An article in this morning’s Washington Post (Dec. 16) explored the question of whether the Newbery Medal, the world’s oldest and most prestigious award for children’s literature, is actually discouraging reading. The core of the question? Are the award winners not just unpopular with kids but, worse, inaccessible to them. Today’s article stems from another story, “Has the Newbery Lost Its Way” by Anita Silvey, published in the October School Library Journal. Silvey cited last year’s Newbery winner, Good Masters! Sweet Ladies! Voices From a Medieval Village, as inaccessible to young readers, for example, and she told the Post, “If you don’t think of the children at all in the equation, what you get are books that work for adults.”
On the other side of the debate, here’s a representative from the Newbery itself, Pat Scales of the American Library Association: “The criterion has never been popularity…. It’s about literary quality. We don’t expect every child to like every book. How many adults have read all the Pulitzer Prize-winning books and the National Book Award winners and liked every one?”
Scales’ comments may unwittingly do less to support the Newbery criteria and recipients than to call to question (again) the disparity between popularity and literary quality in the very awards she calls to her defense (and the Nobel too, in case anyone has forgotten all the controversy leading up to those awards this past fall).
With regard to the National Book Awards, how about a few words from another Washington Post writer, critic Patrick Anderson, quoted here from his book The Triumph of the Thriller: How Cops, Crooks, and Cannibals Captured Popular Fiction:
“The literary world reached a dubious milestone in October 2004 when a National Book Award panel nominated five little-known women writers who all live in New York City for the annual NBA fiction award. Two were first novelists, and according to the Times only one of their books had sold more than two thousand copies. no doubt all parties involved are good people with the best of intentions, but what about all those other good people out there who are looking for interesting accessible fiction and getting precious little help from the alleged experts? The novelist Tom McGuane called the nominations a “meltdown” for the NBA, and that estimable critic John Leonard expressed dismay that The Plot Against America wasn’t nominated.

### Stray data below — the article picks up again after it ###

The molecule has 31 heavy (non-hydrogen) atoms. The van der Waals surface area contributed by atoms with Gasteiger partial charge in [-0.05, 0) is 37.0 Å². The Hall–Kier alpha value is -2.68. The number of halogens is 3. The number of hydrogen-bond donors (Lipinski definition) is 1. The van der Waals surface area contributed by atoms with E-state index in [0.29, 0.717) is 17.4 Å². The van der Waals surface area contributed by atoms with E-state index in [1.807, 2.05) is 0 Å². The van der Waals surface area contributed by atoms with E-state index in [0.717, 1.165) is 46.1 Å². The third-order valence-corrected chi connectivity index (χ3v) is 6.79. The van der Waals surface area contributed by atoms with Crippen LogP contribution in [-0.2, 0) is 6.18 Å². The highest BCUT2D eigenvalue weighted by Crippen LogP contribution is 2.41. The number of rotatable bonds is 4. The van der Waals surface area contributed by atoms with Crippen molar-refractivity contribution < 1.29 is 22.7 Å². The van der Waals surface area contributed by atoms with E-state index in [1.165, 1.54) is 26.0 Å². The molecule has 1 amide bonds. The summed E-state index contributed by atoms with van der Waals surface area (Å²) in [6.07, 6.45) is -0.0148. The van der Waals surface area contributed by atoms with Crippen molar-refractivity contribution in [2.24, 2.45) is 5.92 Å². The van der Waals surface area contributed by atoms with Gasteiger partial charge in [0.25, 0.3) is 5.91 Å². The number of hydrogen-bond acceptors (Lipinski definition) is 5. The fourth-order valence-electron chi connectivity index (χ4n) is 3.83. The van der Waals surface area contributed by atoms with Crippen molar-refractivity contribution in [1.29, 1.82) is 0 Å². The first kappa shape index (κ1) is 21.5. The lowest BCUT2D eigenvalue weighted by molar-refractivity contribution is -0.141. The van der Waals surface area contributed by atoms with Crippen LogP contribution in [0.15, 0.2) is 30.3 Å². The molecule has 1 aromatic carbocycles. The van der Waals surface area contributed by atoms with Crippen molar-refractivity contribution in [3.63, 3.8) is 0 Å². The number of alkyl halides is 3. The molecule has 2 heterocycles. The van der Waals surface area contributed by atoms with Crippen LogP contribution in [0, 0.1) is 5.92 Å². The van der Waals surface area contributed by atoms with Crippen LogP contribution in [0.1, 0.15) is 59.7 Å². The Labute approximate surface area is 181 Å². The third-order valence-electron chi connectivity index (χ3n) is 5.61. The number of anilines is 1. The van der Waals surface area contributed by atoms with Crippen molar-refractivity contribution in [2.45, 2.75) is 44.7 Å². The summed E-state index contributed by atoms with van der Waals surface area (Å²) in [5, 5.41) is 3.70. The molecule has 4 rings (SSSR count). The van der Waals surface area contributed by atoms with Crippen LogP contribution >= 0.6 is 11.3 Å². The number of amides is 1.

“Clearly, judges who snug Philip Roth aren’t likely to consider Pelecanos, Furst, Littell, Leonard, Lehane, or Connolly, and we are left to wonder if our literary establishment has drifted into the outer realms of irrelavancy. If we are going to have book awards that purport to be national, they should be open to all comers, not just to regulars at the 92nd Street Y. Personally, I’d rather see the National Book Awards decided by the next ten people who walk into my neighborhood public library than by the geniuses who picked the five white chicks from the Big Apple.”
Nothing against those “five white chicks” intended by my quoting Anderson here, but I think the core of his point is a good one, and worth repeating.